by Tyler Cowen
on February 27, 2013 at 11:18 am
1. Fish conformism, and one fish rebel (photos).
2. Thomas Edison State College, a results-only approach.
3. Marie Gryphon Newhouse has a new blog on think tank ethics.
4. Leading economists vote on raising the minimum wage.
5. Shadow banking in China.
6. How well was ARRA funding allocated? By the way, here is another reason why citizens get frustrated and support methods such as the sequester.
#1 ““It was like a field exam,” said Mr. Brooks, now 48. “He asked about Adam Smith, John Keynes, supply and demand, macro and micro — everything an economics major at any university would be expected to know.” ”
Uhhh. I hope he was speaking generally because that is stuff an AP Econ student should know, not an economics major.
““It sounded like a scam, but the fact that it was a state school, and accredited, made it more real,” Mr. Esterson said.”
The key here is that it is a state-school and non-profit.
“Uhhh. I hope he was speaking generally because that is stuff an AP Econ student should know, not an economics major.”
Give me a break, of course he was simplifying it for an audience not fluent in econ.
Thomas Edison is an absolutely wonderful school and a potential model for how MOOCs could revolutionize the 4-year college. A friend of mine was able to finish her final year at Thomas Edison at minimal cost through a combination of various free classes (offered through FEMA; she was studying emergency management) and a variety of inexpensive online courses offered through several different colleges.
“The key here is that it is a state-school and non-profit.”
Are you saying the key to the college’s credibility is that it’s a state-school and non-profit? Why?
Maybe because in 5 years MOOCs haven’t quite attained the reputation that subsidized schools have accumulated over 500. But, considering their reputation perfectly correlates with fundamentals, then they should have nothing to fear.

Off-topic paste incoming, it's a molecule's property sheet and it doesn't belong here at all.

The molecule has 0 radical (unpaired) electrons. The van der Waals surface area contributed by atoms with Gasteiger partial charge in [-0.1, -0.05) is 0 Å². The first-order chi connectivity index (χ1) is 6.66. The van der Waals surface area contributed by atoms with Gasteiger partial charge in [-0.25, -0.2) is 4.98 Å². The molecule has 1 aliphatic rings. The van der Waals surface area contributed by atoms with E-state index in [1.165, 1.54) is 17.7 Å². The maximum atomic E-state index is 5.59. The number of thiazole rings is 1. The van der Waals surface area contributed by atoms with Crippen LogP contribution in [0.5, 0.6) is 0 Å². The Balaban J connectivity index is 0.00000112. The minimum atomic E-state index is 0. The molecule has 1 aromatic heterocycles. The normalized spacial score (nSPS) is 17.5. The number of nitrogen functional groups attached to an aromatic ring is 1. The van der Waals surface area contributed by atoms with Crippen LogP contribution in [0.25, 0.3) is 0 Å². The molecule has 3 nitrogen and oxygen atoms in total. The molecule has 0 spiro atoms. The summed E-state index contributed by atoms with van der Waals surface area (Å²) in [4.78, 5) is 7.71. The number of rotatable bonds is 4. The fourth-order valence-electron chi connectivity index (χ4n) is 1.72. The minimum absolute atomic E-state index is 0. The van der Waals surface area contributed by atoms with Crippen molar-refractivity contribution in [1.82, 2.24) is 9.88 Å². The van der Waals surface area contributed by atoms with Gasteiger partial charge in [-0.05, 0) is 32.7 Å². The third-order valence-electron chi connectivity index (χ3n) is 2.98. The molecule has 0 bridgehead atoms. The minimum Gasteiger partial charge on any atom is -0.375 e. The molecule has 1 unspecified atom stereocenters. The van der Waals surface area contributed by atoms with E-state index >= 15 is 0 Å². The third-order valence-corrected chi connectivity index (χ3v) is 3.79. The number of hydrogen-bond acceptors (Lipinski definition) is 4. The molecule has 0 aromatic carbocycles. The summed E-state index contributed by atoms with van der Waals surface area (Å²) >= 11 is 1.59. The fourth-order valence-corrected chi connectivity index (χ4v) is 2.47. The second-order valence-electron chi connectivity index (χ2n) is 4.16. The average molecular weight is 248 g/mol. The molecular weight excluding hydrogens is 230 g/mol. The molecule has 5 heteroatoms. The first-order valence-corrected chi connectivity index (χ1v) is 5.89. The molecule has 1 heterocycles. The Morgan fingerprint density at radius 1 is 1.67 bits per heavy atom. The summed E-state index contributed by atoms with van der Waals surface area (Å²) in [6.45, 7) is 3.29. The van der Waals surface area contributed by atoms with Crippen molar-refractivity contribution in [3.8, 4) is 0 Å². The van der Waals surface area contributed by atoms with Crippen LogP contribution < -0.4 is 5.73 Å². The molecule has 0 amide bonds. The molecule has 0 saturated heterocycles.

Because it is focused on education and cost control whereas the University of Phoenix and its satellite campuses across the US are more focused on securing the most financial aid possible.
My assumption would be they are focused on growth, like any other growth business would be were they them.
Growth Business? Its a college.
“are more focused on securing the most financial aid possible”
I haven’t noticed that “public” schools are leaving any money on the table, either.
The for-profits have raised it to an art form. According to the recent Senate committee report, their business model has everything to do with obtaining federal funds and litle to do with educating. What was incredible to me was the ratio of employees whose job it was to get student loans for incoming students vs. the employyes whose job it was to help outgoing students get jobs (0).
Well this is a bit of a conundrum for a hard-core libertarian. High tech firms in Silicon Valley overwhelmingly prefer to recruit new college hires from state schools and private non-profits: UC Berkeley, UC Davis, Stanford, Santa Clara, San Jose State, Cal Poly. People with degrees, in any discipline, from the likes of Univ. of Phoenix and Heald have their education severely discounted. SO the market is signalling that to date for-profit school graduates have received inferior, or at least less useful, educations. And I dont think a crowding out argument can be made here.
I don’t see how that’s inconsistent with liberterianism (or even relevant to it). Organizations are good at what they want to be good at. For-profits want to be good at squeezing $ out of students. Non-profits want the prestige of having the best, most successful students and graduates. The government’s mistake is expecting group 1 to act like group 2 just because they both have “university” in the name. But the guys actually doing the hiring know better.
Although I went to a university in group 2 and managed to spell both “little” and “employees” wrong in my prior post so, you know, either way there’s no guarantee.
Great example from the Boston Globe, c/o Matt Y. They talk about how famous athletes’ non-profits are poorly managed because they give so little money to charity while spending a lot on high-cost fundraisers like bowling tournaments and golf outings. That misses the point. For most athletes, what’s important is not only to give to charity, but to be *seen* giving to charity. And having a golf tournament named after you, with proceeds to the local hospital, is a great way to do that. The problem isn’t that they’re fulfilling their goals inefficiently, it’s that they’re efficiently fulfilling goals that we think are less than optimal.
I believe it was almost 7 or 8 years ago, but the Dean of the Indiana’s Business School was giving a speech and was talking about the University of Phoenix, which was already the largest university at the time. He said that while folks like us might scoff at that school, all it will really take is for one almunus to come out of there and make it big to totally change the discourse on how the school is perceived. 8 years later, the school’s most wealthy alumnus is the son of the founder, and its most famous is still Shaq. What a great “university”